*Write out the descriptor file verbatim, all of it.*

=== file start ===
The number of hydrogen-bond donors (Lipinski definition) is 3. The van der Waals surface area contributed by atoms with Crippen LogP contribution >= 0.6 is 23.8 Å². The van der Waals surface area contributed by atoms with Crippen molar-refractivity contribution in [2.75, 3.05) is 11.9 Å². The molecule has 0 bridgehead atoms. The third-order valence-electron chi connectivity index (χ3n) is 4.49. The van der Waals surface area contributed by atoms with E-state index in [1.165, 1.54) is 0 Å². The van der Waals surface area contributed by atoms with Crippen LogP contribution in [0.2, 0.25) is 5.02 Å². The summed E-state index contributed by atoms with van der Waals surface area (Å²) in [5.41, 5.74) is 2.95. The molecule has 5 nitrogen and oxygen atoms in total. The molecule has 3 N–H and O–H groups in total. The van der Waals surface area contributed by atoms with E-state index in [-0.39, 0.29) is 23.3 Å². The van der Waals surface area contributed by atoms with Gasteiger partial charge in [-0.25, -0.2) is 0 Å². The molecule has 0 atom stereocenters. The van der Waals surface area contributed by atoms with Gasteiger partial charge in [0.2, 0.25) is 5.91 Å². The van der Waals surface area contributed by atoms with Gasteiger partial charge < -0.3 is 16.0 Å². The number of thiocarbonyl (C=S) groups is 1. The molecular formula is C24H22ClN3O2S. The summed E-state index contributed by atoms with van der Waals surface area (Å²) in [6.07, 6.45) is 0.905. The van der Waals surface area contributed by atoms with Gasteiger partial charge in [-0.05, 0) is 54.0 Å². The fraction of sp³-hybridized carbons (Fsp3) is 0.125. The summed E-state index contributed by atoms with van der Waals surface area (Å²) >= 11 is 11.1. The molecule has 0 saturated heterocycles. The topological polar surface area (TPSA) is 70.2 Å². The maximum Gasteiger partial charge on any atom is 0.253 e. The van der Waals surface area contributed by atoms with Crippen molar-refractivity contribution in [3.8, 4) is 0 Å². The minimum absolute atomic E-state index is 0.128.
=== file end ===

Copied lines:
The number of hydrogen-bond donors (Lipinski definition) is 3. The van der Waals surface area contributed by atoms with Crippen LogP contribution >= 0.6 is 23.8 Å². The van der Waals surface area contributed by atoms with Crippen molar-refractivity contribution in [2.75, 3.05) is 11.9 Å². The molecule has 0 bridgehead atoms. The third-order valence-electron chi connectivity index (χ3n) is 4.49. The van der Waals surface area contributed by atoms with E-state index in [1.165, 1.54) is 0 Å². The van der Waals surface area contributed by atoms with Crippen LogP contribution in [0.2, 0.25) is 5.02 Å². The summed E-state index contributed by atoms with van der Waals surface area (Å²) in [5.41, 5.74) is 2.95. The molecule has 5 nitrogen and oxygen atoms in total. The molecule has 3 N–H and O–H groups in total. The van der Waals surface area contributed by atoms with E-state index in [-0.39, 0.29) is 23.3 Å². The van der Waals surface area contributed by atoms with Gasteiger partial charge in [-0.25, -0.2) is 0 Å². The molecule has 0 atom stereocenters. The van der Waals surface area contributed by atoms with Gasteiger partial charge in [0.2, 0.25) is 5.91 Å². The van der Waals surface area contributed by atoms with Gasteiger partial charge < -0.3 is 16.0 Å². The number of thiocarbonyl (C=S) groups is 1. The molecular formula is C24H22ClN3O2S. The summed E-state index contributed by atoms with van der Waals surface area (Å²) in [6.07, 6.45) is 0.905. The van der Waals surface area contributed by atoms with Gasteiger partial charge in [-0.05, 0) is 54.0 Å². The fraction of sp³-hybridized carbons (Fsp3) is 0.125. The summed E-state index contributed by atoms with van der Waals surface area (Å²) >= 11 is 11.1. The molecule has 0 saturated heterocycles. The topological polar surface area (TPSA) is 70.2 Å². The maximum Gasteiger partial charge on any atom is 0.253 e. The van der Waals surface area contributed by atoms with Crippen molar-refractivity contribution in [3.8, 4) is 0 Å². The minimum absolute atomic E-state index is 0.128.